Now that the current BCS system is on a two-year journey to the scrap heap, what remains are the how and the why.

While college football administrators have decided to ditch the status quo, the rest of the journey is right into a thicket with briars and brambles.

This we know: In two years, Division I Football Bowl Subdivision college football will have a playoff system.

The devil is in the details as far as shape and form.

College presidents still have to get involved. Several of them, as well as other college officials, will have agendas.

It appears the playoff system will involve a four-team playoff that will likely be conducted on neutral sites, possibly alternating among major bowl sites.

That’s where things get tricky. Who chooses the four teams and by what criteria? Will this give other power conferences, particularly the Pac-10 and Big Ten, an avenue to limit the Southeastern Conference’s influence on the final four or two? And will that come about naturally, anyway? To get to the championship game in a playoff system, an SEC team must survive: 1. normally the toughest divisional schedule in the country; 2. a conference championship game; 3. a major bowl matchup against a very capable opponent.

One more major hurdle on the track.

It’s a good bet some form of the current bowl system will be preserved. It represents a good experience for the players, an extra couple of weeks of practice time (in essence, the equivalent of a spring practice); and something nice for coaches to put on their resumes — and another entry on the rotating dial of job security.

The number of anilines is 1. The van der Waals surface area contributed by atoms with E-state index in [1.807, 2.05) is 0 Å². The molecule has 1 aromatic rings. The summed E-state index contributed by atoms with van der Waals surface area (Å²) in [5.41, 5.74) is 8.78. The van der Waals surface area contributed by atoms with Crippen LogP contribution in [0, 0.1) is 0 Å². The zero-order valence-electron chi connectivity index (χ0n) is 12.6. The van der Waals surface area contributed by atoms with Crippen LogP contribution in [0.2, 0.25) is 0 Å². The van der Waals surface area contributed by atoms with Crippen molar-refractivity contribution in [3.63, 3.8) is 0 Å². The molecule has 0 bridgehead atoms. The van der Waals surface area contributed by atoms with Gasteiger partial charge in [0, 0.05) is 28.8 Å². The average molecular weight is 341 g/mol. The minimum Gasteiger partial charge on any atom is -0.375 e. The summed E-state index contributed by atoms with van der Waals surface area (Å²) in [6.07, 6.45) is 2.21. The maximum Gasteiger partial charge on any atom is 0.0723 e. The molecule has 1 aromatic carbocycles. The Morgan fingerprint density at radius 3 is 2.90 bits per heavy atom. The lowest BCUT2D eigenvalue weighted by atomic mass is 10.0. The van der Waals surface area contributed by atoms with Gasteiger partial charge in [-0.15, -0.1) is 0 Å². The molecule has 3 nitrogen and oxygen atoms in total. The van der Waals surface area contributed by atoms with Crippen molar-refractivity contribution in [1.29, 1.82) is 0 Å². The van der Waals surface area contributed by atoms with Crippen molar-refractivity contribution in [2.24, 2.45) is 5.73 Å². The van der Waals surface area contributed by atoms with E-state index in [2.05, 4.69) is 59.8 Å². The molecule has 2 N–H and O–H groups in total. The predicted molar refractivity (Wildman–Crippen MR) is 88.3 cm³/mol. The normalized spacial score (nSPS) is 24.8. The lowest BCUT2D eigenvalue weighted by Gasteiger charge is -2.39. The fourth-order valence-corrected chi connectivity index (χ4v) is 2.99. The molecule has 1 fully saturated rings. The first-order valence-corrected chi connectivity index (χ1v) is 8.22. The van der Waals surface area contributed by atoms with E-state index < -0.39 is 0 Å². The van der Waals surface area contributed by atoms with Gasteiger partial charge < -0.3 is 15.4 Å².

Nothing will be perfect. The other NCAA divisions have had playoffs (and larger ones for years) and there is usually controversy or debate.

If it’s a four-team playoff, some fifth- and sixth-teams will squawk and make their case that they belong in the four. If it were eight, the ninth- and 10th-teams will gripe.

There will always be the case, statistically, by strength of schedule, by late-season performance, et all, that somebody else really belong in the mix rather than the chosen ones.

No selection process can be flawless or completely objective.

While the rest of the road has a few bumps, if the national championship game is at a neutral site, it does pave the way for Jerry Jones to offer Cowboy Stadium, a first-class indoor facility in an easy accessible city, as that neutral site on a regular basis,

The powers-that-be, who will be lobbied relentlessly by coaches, college administrators and bowl officials, have a year or two to smooth some rough edges.

What is definite is some kind of small playoff set is on the way. And folks are going to have something else to cuss, discuss and kick around other than the BCS.

(Sports columnist David McCollum can be reached at 501-505-1235 or